But it shouldn’t be all (or even much) about social media. As 5calls stresses, “Facebook likes and Twitter retweets can’t create the change you want to see. Calling your Government on the phone can.”

If you’ve never made a call to your senator to agitate for political change, this site makes it effortless. You simply pick a cause that’s important to you (ie. Reject the Muslim Ban, Say No to a Border Wall), key in your zipcode and get a phone number, a politician to call and a script to stick to. You can even subscribe to get reminders once a week to call.

Download apps to keep an eye on your representatives: Countable gives you an overview and summary of any bills your representatives are debating and allows you to email your representative telling them how you would like them to vote, while Dollarocracy shows you who your politicians are being funded by, including financial profiles for every member of Congress and displaying top donors and industry supporters.

Ideas for Further Action:

Think about Going into Politics, Especially If You’re a Woman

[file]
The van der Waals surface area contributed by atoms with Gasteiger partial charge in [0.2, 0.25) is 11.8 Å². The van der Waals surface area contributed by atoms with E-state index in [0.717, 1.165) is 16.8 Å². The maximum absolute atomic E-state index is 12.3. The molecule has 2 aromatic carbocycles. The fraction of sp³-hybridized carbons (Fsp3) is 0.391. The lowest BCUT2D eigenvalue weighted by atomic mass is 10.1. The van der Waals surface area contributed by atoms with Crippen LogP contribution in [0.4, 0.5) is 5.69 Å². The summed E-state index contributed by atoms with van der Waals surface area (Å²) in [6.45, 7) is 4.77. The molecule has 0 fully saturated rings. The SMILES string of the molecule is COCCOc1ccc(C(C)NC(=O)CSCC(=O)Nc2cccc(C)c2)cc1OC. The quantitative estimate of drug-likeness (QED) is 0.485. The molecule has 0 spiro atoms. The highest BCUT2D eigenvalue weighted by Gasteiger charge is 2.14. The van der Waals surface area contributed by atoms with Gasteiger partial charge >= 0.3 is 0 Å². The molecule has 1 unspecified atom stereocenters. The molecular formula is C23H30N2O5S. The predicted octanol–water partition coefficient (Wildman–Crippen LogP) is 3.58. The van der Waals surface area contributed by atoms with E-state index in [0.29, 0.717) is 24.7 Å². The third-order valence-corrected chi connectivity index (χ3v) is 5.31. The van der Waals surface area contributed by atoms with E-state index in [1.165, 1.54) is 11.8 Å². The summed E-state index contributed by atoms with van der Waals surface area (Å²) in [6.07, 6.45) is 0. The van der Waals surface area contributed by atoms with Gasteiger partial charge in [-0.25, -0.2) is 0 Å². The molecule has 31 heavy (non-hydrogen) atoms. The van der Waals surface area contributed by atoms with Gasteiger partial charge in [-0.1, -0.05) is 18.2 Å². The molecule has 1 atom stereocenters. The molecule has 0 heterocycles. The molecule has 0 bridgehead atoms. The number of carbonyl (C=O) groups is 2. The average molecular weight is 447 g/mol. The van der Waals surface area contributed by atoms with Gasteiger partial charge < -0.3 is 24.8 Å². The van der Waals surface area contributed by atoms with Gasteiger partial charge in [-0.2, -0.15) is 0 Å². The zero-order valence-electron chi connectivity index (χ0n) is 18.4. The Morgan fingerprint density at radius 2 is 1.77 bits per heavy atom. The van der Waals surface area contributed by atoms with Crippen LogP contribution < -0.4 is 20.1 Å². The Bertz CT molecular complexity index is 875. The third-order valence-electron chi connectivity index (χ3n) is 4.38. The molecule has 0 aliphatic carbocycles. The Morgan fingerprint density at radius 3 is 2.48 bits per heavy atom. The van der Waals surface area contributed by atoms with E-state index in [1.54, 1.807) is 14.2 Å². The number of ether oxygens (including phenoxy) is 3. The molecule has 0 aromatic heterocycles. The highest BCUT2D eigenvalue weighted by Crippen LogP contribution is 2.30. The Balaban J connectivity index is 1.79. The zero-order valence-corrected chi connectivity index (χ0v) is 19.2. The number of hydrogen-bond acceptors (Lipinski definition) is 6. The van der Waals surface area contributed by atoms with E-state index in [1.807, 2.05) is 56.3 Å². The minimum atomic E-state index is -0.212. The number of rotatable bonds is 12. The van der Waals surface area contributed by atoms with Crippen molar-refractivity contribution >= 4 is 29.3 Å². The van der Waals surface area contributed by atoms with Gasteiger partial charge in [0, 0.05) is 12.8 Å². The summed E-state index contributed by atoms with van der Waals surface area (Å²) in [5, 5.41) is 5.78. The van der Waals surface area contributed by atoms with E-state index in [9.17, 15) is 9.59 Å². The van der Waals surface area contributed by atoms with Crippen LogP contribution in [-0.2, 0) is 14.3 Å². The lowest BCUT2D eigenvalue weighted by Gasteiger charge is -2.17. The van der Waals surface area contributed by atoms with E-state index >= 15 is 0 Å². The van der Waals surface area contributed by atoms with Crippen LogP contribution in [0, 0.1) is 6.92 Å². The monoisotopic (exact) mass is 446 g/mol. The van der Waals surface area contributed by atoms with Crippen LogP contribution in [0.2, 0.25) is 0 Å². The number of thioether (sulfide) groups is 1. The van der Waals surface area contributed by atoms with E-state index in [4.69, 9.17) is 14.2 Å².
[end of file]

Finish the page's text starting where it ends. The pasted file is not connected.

According to the Center for American Women and Politics, women hold just over 19% of the seats in Congress and 21% of the seats in the U.S. Senate. If you don’t like the way politicians treat women, maybe that’s because there’s not enough female representation in politics — something that felt way too real looking at a photo of Trump surrounded solely by men when signing the anti-abortion executive order.

If you’re female, based in America (or anywhere, given the gender disparity in politics in most countries) and reading this, consider running for office. Check out VoteRunLead which grooms women for public office or EMILY's List, an organization which aims to get pro-choice Democrat women elected.

Stay Private Online